918
UNIT 4
Maintenance of the Body
24
roles in glucose uptake
and
release. Te catabolic and anabolic
pathways for carbohydrates all begin with glucose-6-phosphate.
Oxidation of Glucose
Glucose is the pivotal fuel molecule in the oxidative (A±P-
producing) pathways. Glucose is catabolized via the reaction
C
6
H
12
O
6
1
6O
2
S
6H
2
O
1
6CO
2
1
32 A±P
1
heat
glucose
oxygen
water
carbon
dioxide
Tis equation gives few hints that glucose breakdown is com-
plex and involves three of the pathways featured in Figures 24.3
and 24.5:
1. Glycolysis (color-coded orange throughout the chapter)
2. Te Krebs cycle (color-coded green)
3. Te electron transport chain and oxidative phosphoryla-
tion (color-coded lavender)
Tese metabolic pathways occur in a definite order, and we will
consider them sequentially.
Glycolysis
Also called the
glycolytic pathway
,
glycolysis
(gli-kol
9
ĭ-sis; “sugar splitting”) occurs in the cytosol of cells.
Tis pathway, a series of ten chemical steps, converts glucose to
two
pyruvic acid
molecules. All steps are fully reversible except
the first, during which glucose entering the cell is phosphor-
ylated to glucose-6-phosphate.
Glycolysis is an
anaerobic process
(an-a
9
er-ōb-ik;
an
5
with-
out,
aero
5
air). Although this term is sometimes mistakenly
interpreted to mean the pathway occurs only in the absence of
oxygen, it actually means that glycolysis
does not use oxygen and
occurs whether or not oxygen is present.
Te three major phases of the glycolytic pathway shown in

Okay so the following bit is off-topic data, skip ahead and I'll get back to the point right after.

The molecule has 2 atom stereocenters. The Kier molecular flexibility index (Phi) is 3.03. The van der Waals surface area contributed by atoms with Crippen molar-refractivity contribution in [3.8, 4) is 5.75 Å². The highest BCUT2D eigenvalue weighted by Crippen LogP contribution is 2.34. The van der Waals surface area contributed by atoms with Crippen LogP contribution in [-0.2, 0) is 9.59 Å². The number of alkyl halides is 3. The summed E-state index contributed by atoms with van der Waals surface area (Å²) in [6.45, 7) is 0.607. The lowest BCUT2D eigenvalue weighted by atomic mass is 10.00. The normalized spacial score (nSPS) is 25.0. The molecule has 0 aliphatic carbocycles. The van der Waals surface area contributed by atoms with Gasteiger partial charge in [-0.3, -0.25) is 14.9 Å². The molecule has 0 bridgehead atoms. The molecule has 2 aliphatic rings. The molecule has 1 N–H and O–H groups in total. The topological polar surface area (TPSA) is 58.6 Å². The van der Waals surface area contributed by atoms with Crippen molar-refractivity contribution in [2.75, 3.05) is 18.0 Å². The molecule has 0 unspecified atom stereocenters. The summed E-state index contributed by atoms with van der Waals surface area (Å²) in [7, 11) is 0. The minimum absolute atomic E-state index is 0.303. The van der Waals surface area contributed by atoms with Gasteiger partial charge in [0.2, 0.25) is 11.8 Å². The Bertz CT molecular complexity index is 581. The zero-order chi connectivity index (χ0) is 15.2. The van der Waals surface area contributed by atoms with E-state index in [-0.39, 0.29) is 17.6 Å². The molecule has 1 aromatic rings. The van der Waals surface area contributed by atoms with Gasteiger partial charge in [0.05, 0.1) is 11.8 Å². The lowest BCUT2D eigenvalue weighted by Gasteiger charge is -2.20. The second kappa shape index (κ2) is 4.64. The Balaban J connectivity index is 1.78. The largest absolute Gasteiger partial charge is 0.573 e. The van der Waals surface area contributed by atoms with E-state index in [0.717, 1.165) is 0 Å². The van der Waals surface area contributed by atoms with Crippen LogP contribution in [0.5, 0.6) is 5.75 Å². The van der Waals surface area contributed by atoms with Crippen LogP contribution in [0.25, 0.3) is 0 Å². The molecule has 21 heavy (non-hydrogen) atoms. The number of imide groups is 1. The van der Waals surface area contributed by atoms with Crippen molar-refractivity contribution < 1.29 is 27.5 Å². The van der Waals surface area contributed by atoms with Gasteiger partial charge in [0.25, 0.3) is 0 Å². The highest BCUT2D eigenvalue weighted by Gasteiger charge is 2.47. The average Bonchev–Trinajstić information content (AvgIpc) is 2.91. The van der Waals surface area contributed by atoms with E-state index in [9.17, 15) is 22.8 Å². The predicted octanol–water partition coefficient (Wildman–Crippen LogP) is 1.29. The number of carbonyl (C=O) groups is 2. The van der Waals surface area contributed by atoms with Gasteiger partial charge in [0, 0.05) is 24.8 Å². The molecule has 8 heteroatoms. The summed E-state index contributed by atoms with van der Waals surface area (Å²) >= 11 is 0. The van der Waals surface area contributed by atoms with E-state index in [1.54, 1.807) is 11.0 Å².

Figure 24.6
are described below. Appendix D shows the com-
plete glycolytic pathway.
Phase 1. Sugar activation.
In phase 1, glucose is phosphor-
ylated and converted to fructose-6-phosphate, which is then
phosphorylated again. Tese three steps use two A±P mol-
ecules (which are recouped later) and yield fructose-1,6-
bisphosphate. Te two separate reactions of the sugar with
A±P provide the
activation energy
needed to prime the later
stages of the pathway, so phase 1 is sometimes called the
energy
investment phase
. (Recall the importance of activation energy
in preparing substances to react, as described in Chapter 2.)
Phase 2. Sugar cleavage.
During phase 2, fructose-1,6-
bisphosphate is split into two 3-carbon fragments that exist
(reversibly) as one of two isomers: glyceraldehyde (glis
0
er-
al
9
dĕ-hīd) 3-phosphate or dihydroxyacetone (dī
0
hi-drok
0
se-
as
9
ĕ-tōn) phosphate.
Phase 3. Sugar oxidation and ATP formation.
In phase 3, ac-
tually consisting of six steps, two major events happen. First,
the two 3-carbon fragments are oxidized by the removal of
hydrogen, which NAD
1
picks up. In this way, some of glu-
cose’s energy is transferred to NAD
1
. Second, inorganic phos-
phate groups (P
i
) are attached to each oxidized fragment by
high-energy bonds. Later, when these terminal phosphates
glucose-6-phosphate is a
different
molecule from simple glucose,
the reaction also keeps intracellular glucose levels low, maintaining
a concentration gradient for glucose entry. Only intestinal mucosa
cells, kidney tubule cells, and liver cells have the enzymes needed to
reverse this phosphorylation reaction, which reflects their central
Carbon atom
Phosphate
Glycolysis
ATP
ATP
ATP
Electron trans-
port chain
and oxidative
phosphorylation
Krebs
cycle
2 ATP
4 ATP
To Krebs
cycle
(aerobic
pathway)
P
P
P
P
P
i
2
2
2
Glucose
4 ADP
2 NAD
+
2 NAD
+
2 Lactic acid
NADH+H
+
NADH+H
+
2 Pyruvic acid
Phase 1
Sugar
activation:
Phosphorylation
activates glucose.
Glucose is
converted to
fructose-1,
6-bisphosphate.
Fructose-1,6-
bisphosphate
Dihydroxyacetone
phosphate
Glyceraldehyde
3-phosphate
Phase 2
Sugar
cleavage:
Fructose-1,
6-bisphosphate
is cleaved into
two 3-carbon
fragments.
Phase 3
Sugar oxidation
and ATP formation:
The 3-carbon
fragments are
oxidized (by
removing
hydrogen) and
4 ATP molecules
are formed.
2 ADP
O
2
O
2
Figure 24.6
The three major phases of glycolysis.
The fate of
pyruvic acid depends on whether or not molecular O
2
is available.
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